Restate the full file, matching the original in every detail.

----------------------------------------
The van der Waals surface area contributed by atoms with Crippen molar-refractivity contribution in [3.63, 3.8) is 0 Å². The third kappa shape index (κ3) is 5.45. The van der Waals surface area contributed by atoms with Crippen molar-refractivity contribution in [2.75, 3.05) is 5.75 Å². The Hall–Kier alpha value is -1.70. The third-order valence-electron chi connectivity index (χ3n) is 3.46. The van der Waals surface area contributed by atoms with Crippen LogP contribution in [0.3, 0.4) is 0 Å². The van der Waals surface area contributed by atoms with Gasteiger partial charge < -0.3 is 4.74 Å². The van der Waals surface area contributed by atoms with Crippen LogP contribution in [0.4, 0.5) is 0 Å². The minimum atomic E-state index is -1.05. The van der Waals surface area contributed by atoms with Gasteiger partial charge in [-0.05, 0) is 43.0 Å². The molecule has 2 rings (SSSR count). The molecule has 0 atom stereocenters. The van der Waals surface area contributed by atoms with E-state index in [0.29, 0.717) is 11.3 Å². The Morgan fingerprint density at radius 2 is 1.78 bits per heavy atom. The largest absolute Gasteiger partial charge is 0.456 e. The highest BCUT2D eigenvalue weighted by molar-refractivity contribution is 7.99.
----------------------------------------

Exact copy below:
The van der Waals surface area contributed by atoms with Crippen molar-refractivity contribution in [3.63, 3.8) is 0 Å². The third kappa shape index (κ3) is 5.45. The van der Waals surface area contributed by atoms with Crippen molar-refractivity contribution in [2.75, 3.05) is 5.75 Å². The Hall–Kier alpha value is -1.70. The third-order valence-electron chi connectivity index (χ3n) is 3.46. The van der Waals surface area contributed by atoms with Crippen LogP contribution in [0.3, 0.4) is 0 Å². The van der Waals surface area contributed by atoms with Gasteiger partial charge < -0.3 is 4.74 Å². The van der Waals surface area contributed by atoms with Crippen LogP contribution in [0.4, 0.5) is 0 Å². The minimum atomic E-state index is -1.05. The van der Waals surface area contributed by atoms with Gasteiger partial charge in [-0.05, 0) is 43.0 Å². The molecule has 2 rings (SSSR count). The molecule has 0 atom stereocenters. The van der Waals surface area contributed by atoms with E-state index in [0.29, 0.717) is 11.3 Å². The Morgan fingerprint density at radius 2 is 1.78 bits per heavy atom. The largest absolute Gasteiger partial charge is 0.456 e. The highest BCUT2D eigenvalue weighted by molar-refractivity contribution is 7.99.